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Israel supreme court lurches to right with four new judges

Commentators said the appointment of the four new judges would have a significant impact on the 15-member court
Israeli right-wing activists dance outside the West Bank Israeli settlement of Maale Adumim east of Jerusalem in 2007 (AFP)

The Israeli Supreme Court has taken a lurch to the right with the appointment of a number of new judges considered deeply conservative.

Justice Minister Ayelet Shaked, a member of the right-wing Jewish Home party, announced late Wednesday four new judges who would gradually replace those retiring in the coming months. 
 
The judges were chosen by a selection committee but Shaked personally pushed for them, Israeli media reported.
 
At least three of the newcomers are presented as very conservative. 
 
Two are religious Jews: one will become the first Orthodox Jewish woman on the court while the other is a rabbi living in the Dolev settlement in the occupied West Bank.
 
Commentators said the announcement would have a significant impact on the 15-member Supreme Court.
 
The Yedioth Ahronoth newspaper described it as a "dramatic revolution in its character: more conservative, more religious, more right-wing".
 
The court has often acted as a counterweight to governments.
 
It demanded the recent demolition of the Amona settlement in the occupied West Bank, ruling it was built on private Palestinian land.
 
The international community considers all settlements in the West Bank illegal but Israel draws a distinction between those it sanctions and those it doesn't.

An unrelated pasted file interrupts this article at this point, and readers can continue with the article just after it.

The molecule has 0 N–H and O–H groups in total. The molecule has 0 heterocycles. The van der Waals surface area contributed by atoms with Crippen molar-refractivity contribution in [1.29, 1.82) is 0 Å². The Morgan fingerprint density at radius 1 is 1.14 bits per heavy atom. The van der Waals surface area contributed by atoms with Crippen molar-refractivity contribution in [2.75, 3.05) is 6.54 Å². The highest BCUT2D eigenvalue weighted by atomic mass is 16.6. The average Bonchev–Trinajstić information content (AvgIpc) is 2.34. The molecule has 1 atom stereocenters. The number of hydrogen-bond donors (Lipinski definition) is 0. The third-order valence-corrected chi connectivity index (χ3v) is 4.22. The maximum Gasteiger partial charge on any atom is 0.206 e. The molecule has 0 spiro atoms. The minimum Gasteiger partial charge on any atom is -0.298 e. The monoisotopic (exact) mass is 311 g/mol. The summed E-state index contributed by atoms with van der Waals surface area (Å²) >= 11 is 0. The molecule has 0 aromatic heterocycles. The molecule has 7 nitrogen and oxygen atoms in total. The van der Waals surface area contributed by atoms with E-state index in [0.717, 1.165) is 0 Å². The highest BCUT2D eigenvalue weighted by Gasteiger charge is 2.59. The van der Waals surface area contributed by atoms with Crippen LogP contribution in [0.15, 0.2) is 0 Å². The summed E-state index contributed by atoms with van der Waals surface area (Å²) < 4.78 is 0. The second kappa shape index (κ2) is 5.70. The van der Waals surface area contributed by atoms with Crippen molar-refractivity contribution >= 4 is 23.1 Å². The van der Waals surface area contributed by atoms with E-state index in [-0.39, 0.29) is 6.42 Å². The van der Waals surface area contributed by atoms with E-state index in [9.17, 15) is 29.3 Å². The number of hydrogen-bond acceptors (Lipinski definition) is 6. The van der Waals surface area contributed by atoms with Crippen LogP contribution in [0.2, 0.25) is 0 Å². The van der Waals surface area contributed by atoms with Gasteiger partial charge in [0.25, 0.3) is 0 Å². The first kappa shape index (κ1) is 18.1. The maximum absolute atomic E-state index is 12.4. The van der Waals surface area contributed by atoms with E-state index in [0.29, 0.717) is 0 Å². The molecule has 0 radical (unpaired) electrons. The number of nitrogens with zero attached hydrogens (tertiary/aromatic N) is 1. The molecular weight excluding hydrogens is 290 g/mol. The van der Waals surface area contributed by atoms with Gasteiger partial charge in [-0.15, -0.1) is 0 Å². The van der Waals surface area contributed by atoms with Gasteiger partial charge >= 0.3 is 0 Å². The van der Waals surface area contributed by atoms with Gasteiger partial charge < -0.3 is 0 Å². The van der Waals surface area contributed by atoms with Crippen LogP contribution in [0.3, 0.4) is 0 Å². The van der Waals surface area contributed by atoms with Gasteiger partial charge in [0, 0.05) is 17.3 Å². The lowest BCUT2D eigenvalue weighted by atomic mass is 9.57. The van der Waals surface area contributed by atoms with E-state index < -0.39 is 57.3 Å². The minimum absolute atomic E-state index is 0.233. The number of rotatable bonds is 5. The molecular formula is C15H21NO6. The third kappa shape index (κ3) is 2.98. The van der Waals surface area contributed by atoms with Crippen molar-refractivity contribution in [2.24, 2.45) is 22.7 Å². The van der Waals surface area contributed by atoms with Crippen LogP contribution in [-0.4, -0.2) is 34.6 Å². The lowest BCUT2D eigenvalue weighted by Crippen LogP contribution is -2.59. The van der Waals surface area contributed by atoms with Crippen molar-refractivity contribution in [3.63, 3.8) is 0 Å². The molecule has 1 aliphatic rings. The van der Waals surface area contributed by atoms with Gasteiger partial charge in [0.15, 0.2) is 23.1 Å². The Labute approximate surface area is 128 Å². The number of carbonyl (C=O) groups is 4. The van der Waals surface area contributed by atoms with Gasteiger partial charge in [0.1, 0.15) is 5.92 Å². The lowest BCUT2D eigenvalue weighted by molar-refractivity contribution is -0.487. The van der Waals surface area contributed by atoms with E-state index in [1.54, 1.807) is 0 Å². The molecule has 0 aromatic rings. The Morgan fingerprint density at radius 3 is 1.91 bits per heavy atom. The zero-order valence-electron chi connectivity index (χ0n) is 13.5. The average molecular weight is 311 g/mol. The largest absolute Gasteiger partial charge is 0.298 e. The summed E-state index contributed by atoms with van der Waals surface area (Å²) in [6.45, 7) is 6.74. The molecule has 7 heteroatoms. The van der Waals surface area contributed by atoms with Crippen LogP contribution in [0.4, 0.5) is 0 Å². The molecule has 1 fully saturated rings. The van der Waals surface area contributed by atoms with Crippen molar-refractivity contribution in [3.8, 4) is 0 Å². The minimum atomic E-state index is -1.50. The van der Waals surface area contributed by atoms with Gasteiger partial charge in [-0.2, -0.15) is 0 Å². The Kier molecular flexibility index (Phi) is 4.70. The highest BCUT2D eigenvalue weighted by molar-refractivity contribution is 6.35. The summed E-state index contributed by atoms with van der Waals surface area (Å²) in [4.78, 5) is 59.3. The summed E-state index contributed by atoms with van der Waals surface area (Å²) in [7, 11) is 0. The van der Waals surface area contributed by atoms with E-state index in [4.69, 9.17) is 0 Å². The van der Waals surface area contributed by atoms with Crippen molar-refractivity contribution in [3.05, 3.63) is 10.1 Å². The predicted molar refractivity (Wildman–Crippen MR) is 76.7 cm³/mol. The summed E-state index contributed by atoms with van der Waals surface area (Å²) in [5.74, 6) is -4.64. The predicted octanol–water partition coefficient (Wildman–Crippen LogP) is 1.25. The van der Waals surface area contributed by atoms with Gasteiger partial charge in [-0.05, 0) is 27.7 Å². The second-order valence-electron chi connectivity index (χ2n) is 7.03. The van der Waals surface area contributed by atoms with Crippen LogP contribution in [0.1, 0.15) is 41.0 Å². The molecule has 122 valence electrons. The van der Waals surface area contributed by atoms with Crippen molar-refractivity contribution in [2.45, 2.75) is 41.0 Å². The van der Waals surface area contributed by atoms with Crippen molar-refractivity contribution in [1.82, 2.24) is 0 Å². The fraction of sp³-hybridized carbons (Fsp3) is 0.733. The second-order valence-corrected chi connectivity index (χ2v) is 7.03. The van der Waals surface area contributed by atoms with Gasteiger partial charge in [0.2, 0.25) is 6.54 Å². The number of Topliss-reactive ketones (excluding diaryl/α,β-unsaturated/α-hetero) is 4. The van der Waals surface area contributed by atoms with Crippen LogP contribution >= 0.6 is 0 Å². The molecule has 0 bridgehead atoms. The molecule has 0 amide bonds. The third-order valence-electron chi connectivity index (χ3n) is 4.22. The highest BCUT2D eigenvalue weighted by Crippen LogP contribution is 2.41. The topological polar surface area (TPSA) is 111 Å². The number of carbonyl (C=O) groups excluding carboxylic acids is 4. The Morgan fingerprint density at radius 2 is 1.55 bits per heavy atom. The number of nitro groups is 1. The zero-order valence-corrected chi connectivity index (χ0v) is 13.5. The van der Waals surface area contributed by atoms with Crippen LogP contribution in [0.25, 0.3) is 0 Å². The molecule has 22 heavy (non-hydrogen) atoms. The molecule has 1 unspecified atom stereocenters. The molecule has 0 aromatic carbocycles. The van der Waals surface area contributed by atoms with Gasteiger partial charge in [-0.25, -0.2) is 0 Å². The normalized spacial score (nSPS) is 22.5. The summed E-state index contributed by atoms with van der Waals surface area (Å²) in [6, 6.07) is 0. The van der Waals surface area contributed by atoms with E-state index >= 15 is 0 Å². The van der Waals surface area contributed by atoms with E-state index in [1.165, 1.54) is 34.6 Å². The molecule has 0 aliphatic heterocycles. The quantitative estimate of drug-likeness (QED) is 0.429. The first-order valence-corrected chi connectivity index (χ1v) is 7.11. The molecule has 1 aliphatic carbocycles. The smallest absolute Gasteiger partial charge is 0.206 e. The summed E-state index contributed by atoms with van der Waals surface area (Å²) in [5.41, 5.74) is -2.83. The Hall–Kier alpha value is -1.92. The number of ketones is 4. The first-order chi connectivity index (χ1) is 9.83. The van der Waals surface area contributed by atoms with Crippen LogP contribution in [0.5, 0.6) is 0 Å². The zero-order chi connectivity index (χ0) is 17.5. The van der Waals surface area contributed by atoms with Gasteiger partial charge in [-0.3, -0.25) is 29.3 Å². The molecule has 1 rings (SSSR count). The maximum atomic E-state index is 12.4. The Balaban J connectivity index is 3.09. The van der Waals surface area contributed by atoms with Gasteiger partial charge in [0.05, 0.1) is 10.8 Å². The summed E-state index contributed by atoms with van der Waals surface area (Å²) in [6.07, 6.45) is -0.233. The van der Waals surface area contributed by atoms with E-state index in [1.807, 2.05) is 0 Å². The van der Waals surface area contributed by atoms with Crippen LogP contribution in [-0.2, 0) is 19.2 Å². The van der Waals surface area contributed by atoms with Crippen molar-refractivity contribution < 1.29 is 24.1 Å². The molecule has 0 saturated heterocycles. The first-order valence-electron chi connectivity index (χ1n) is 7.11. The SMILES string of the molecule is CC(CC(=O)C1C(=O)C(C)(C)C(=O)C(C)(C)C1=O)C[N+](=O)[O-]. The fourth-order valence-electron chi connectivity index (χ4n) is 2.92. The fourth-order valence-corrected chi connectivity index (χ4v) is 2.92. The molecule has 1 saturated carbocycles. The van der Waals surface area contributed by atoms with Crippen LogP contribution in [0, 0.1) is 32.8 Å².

The court ordered the demolition of Amona, despite intense lobbying by settler groups.
 
In future, the court could be called upon to rule on the legitimacy of a law backed by the Israeli parliament this month which legalises dozens of settlements even Israel has previously accepted as illegal.
 
The law, passed in the wake of Amona, has caused alarm among the international community.
 
Right-wingers accuse the court of having a left-wing bias.
 
Shaked, part of what is considered the most right-wing government in Israel's history, took office almost two years ago pledging to tackle a court she accused of being disconnected from the will of the people.
 
The Supreme Court has taken serious decisions over the last few years on the military service of ultra-Orthodox Jews, immigration and the exploitation of Israeli gas reserves in the Mediterranean. 
 
It acts both as the ultimate forum for criminal and civil cases, as well as the guarantor that laws and government decisions are constitutional.